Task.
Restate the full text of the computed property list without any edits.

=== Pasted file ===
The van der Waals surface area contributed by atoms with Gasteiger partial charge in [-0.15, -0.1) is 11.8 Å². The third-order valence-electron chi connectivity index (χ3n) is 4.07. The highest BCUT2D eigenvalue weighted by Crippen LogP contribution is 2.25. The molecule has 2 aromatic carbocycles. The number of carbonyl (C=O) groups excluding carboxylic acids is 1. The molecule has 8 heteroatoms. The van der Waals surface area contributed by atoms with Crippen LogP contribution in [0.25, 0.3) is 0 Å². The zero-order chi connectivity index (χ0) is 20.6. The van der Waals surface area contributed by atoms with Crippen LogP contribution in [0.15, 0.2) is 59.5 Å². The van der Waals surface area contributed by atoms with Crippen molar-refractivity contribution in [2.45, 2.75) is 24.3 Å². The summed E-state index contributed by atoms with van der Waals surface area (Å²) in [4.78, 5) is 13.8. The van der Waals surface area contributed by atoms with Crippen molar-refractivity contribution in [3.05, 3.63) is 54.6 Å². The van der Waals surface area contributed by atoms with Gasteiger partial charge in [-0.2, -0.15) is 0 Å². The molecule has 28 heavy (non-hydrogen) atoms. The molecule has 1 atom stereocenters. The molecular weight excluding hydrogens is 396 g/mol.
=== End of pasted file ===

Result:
The van der Waals surface area contributed by atoms with Gasteiger partial charge in [-0.15, -0.1) is 11.8 Å². The third-order valence-electron chi connectivity index (χ3n) is 4.07. The highest BCUT2D eigenvalue weighted by Crippen LogP contribution is 2.25. The molecule has 2 aromatic carbocycles. The number of carbonyl (C=O) groups excluding carboxylic acids is 1. The molecule has 8 heteroatoms. The van der Waals surface area contributed by atoms with Crippen LogP contribution in [0.25, 0.3) is 0 Å². The zero-order chi connectivity index (χ0) is 20.6. The van der Waals surface area contributed by atoms with Crippen LogP contribution in [0.15, 0.2) is 59.5 Å². The van der Waals surface area contributed by atoms with Crippen molar-refractivity contribution in [2.45, 2.75) is 24.3 Å². The summed E-state index contributed by atoms with van der Waals surface area (Å²) in [4.78, 5) is 13.8. The van der Waals surface area contributed by atoms with Crippen molar-refractivity contribution in [3.05, 3.63) is 54.6 Å². The van der Waals surface area contributed by atoms with Gasteiger partial charge in [-0.2, -0.15) is 0 Å². The molecule has 28 heavy (non-hydrogen) atoms. The molecule has 1 atom stereocenters. The molecular weight excluding hydrogens is 396 g/mol.